There follow a few sententious petitions, with suitble responses; and then a prayer, in which is the request, that God, “who hath vouchsafed to regenerate these his servants by water and the Holy Ghost, and hath given them the forgiveness of all their sins, would strengthen them with the Holy Ghost the Comforter. Some of the terms here used, still sustain the doctrine of baptismal regeneration; of which out

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Church speaks so strongly in her Baptismal Services, in her Catechism, and in her Articles; as was opened in my late lectures. To the transaction of baptism, there also refer the terms of " forgiveness of all their sins;" meaning such as are personal in the cases of those who were adult at baptism; and means of deli. verance from the penalty of Adam's sin, in the cases of all. In the event of a state of sin after baptism, the expressions also apply, on the condition of sincere repentance.

The form pronounced by the bishop, at the imposition of hands, requires no explanation; neither does there seem to be a call for it, in any thing that follows; unless in the Collect, in which are these words"We make our humble supplications unto thee, for these thy servants; upon whom, after the example of thy holy apostles, we have now laid our hands, to certify them, by this sign, of thy favour and gracious goodness towards them." These words have been caviled at, as savouring of the erecting of Confirmation into a Sacrament: which is defined" An outward and visi. ble sign, of an inward and spiritual grace.” In this criticism, there is fastidiousness in the use of words. Since the Church, in her Catechism, declares for two Sacraments only, of which Confirmation is not one; and since this is by name excluded from the number of them, in her twenty-fifth Article; it is evident, that she uses the word “sign" as synonimous with gesture, and not as expressive of any material substance: of which there is none appropriated to the ordinance in question, but which she defines to be essential to a Sacrament.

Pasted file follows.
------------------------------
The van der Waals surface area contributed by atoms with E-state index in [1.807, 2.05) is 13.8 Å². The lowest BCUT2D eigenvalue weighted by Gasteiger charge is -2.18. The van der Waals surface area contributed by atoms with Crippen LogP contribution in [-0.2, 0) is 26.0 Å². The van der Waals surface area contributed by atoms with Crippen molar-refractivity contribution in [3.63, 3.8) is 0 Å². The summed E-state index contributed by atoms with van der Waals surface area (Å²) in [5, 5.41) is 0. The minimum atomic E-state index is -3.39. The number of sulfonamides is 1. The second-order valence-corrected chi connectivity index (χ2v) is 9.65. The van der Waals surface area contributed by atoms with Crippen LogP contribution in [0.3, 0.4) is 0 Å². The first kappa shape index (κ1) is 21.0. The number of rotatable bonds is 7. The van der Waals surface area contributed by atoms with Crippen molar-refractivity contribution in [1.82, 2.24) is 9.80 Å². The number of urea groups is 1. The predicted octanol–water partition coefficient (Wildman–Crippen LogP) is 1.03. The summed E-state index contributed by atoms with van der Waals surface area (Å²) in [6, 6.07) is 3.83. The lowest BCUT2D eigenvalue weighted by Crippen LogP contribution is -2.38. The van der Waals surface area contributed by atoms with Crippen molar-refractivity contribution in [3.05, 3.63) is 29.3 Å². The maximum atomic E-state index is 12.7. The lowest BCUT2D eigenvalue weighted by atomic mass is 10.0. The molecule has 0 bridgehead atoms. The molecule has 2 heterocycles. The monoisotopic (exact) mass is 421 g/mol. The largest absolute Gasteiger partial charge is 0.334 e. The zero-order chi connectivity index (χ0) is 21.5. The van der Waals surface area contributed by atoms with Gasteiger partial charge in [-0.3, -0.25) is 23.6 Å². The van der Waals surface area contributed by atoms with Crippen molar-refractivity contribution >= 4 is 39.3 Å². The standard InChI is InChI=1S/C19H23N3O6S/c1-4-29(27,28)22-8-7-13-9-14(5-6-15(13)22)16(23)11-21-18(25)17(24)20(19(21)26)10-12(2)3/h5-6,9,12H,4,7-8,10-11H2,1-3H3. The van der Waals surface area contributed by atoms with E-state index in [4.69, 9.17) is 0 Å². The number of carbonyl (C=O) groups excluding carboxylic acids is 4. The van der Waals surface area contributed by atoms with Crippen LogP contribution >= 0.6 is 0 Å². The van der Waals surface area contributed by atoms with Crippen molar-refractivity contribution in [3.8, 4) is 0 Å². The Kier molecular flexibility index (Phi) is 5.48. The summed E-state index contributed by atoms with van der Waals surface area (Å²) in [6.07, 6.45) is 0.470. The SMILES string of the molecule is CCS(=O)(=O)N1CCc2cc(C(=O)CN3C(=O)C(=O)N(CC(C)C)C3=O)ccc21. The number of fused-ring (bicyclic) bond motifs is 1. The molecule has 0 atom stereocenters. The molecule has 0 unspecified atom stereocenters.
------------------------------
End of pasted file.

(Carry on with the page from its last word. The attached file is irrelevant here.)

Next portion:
The brevity aimed at ought not to be so strict, as to prevent the concluding with an exhortation to those, who have just now been the subjects of the ordinance.

My brethren and my sisters; you have assumed no obligation, beyond what lies on you, independently on any promise exacted of you in the service: For we are bound as rational and accountable beings, to lead religious and virtuous lives; and this is the amount of your stipulation. The occasion of any solemn resolution to the effect, is for the purpose of the more impressing of our duty on our consciences: and the use of doing this in an ordinance of divine appointment, is not only for the additional solemnity hereby given to such a determination of the mind; but because we must believe, that God will bless the means which his own wisdom has instituted; making them the channels of his grace, if it be fervently implored, with a disposition to improve it.

It is not my design, to unfold the various duties to which you have just now assented, in the promise made before God and before the Church. But I wish to exhort you to bear in mind the promise; and especially to recal it to your remembrance, whenever it may thereby prove a restraint from sin, or an incitement to any Christian work.

It may be of use to notice the influence of this sin. gle intimation, as it relates to a sense of religion in the mind--to a profession before the world, and to the evidencing of the sincerity of the one and the existence of the other, in a holy life and conversation.).

It has been already remarked, and the repetition of it ought not to be tedious, that the seat of all religion is in the mind; whatever does not reach the movements of it, being no more than worldly prudence at the best, in itself perhaps commendable, but not uniting us to the Father of our spirits. Therefore we are instructed in the Scriptures, to "worship him in spirit and in truth;'* we are cautioned that “ with the heart" meaning with that only—“Man believeth unto righteousness;”+ and we are told, that “a good man, out of the good treasure of his heart, bringeth forth that which is good.”+ This right state of the affections, is what we have not from nature: Accordingly it is always described in the same Scriptures, as operated by a divine agency; the effect of which is “ a renewal after the image of him who created us.”If it be asked

* John iv, 23. f Rom. x, 10. | Matt, xii. 352 $ Col.iii. 10.